Learn to read people better, even if the input is strictly digital.
The panel had many pithy comments which encouraged us all to welcome our full selves, including the remarks below.
You are enough.
Own your story.
Change the narrative.
We are All ONE.
Focus on your progress throughout the journey.
You've got this.
We are each unique, magical individuals with the potential to bring out the best in ourselves and in others - provided we choose to embrace our full selves, and welcome others to do the same.
FountainBlue's January 13 Front Line Managers Online program on the topic of 'Adopting a People-First Mindset'. Please join me in thanking our panelists.
I was inspired and motivated by our range of panelists this afternoon, as they spoke so eloquently and passionately about the business case for adopting a people first mindset and provided practical suggestions on how to think, speak and act with that mindset. Below is a compilation on their best practices.
People Are Your Secret Sauce, so act accordingly.
Lead and manage in a way which inspires others to perform and realize potential for themselves, their teams and the organization.
Be resilient, intentional and purposeful as individuals and as a team.
Nobody can claim perfection, and difficult journeys will have roadblocks, but we are more likely to succeed if we work together and keep learning and growing as a team.
Leverage diverse perspectives for business benefit while also building a culture where people stay engaged and empowered.
Make the business case on how having that people-first mindset enhances innovation, decision-making, problem-solving, and collaboration while also attracting and retaining top talent.
Challenges will arise, but we can all learn from our challenges and realize the opportunities behind those challenges.
Embrace failures as opportunities for learning for individuals and for the full team.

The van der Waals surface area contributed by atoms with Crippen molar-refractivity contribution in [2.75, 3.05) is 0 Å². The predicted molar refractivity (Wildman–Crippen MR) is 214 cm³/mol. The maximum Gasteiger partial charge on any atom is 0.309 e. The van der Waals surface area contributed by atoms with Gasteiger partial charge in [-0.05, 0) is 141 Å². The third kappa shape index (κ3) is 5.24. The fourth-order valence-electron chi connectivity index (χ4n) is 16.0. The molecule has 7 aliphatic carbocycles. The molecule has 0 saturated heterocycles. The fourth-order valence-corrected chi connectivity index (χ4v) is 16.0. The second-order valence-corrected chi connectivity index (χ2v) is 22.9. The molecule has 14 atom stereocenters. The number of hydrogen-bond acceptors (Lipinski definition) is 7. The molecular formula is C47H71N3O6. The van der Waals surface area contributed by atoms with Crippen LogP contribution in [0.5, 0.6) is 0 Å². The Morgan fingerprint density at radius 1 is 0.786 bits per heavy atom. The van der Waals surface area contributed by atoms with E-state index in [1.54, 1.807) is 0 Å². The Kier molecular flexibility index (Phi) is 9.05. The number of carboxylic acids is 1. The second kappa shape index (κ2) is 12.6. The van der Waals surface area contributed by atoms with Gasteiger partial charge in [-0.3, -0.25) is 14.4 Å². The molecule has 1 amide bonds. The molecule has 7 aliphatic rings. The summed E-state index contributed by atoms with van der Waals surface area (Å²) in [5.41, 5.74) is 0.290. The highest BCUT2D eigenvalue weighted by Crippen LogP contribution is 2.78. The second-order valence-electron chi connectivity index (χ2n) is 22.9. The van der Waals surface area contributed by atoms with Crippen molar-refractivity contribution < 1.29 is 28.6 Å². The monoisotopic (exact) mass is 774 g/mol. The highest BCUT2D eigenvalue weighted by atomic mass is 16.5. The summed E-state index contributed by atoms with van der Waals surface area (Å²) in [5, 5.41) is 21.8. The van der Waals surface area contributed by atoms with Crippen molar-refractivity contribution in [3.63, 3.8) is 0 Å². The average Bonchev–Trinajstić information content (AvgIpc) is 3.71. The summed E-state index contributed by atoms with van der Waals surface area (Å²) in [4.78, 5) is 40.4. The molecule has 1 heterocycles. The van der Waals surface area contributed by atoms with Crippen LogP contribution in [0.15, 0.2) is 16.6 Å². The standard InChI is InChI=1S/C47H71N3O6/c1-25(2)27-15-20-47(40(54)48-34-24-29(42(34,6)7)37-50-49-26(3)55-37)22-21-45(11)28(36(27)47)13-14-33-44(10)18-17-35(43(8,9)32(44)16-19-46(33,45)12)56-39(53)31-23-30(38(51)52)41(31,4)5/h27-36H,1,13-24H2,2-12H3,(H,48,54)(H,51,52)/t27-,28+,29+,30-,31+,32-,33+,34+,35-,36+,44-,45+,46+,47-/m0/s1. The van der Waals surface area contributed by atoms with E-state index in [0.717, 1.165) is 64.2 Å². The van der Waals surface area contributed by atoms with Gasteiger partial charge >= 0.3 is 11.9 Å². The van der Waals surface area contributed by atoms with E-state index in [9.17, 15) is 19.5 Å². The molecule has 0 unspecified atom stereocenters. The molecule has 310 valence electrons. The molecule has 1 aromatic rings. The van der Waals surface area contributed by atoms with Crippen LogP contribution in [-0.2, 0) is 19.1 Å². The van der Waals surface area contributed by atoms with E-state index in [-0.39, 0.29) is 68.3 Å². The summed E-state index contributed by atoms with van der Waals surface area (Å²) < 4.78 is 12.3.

The future is unclear, but the journey is better with engaged and empowered people at your side.
We have amazingly navigated some unprecedented times through the pandemic and have succeeded in many ways despite the challenges. Although we cannot see the future, it's clear that our people, our fortitude, our industry, our drive will continue to help us all navigate through what's next.
Below is a collection of suggestions and best practices for adopting a people-first mindset:
Ask more questions, and be a more reflective and open-minded listener.
The work/life balance has shifted to more of a life/work balance, so consider with grace how 'life' issues might impact 'work' progress.
Build deep relationships of trust through transparent, authentic communication.
Encourage growth and movement for your team, even if it means that you help someone move to another role within, or even outside the organization.
Leverage the technology to connect people and communities, to facilitate collaboration, to communicate progress and impact.
Model the communication, management and leadership traits you'd like to see in others around you.
Think not just about how to build deep knowledge and connections, but also about how to build broader networks as well as more lasting impact.
Our panelists asked a poignant question: 'Consider the implications if a team/organization doesn't adopt a people-first mindset… Will the team be as intact, as empowered, as engaged, as productive, as innovative?'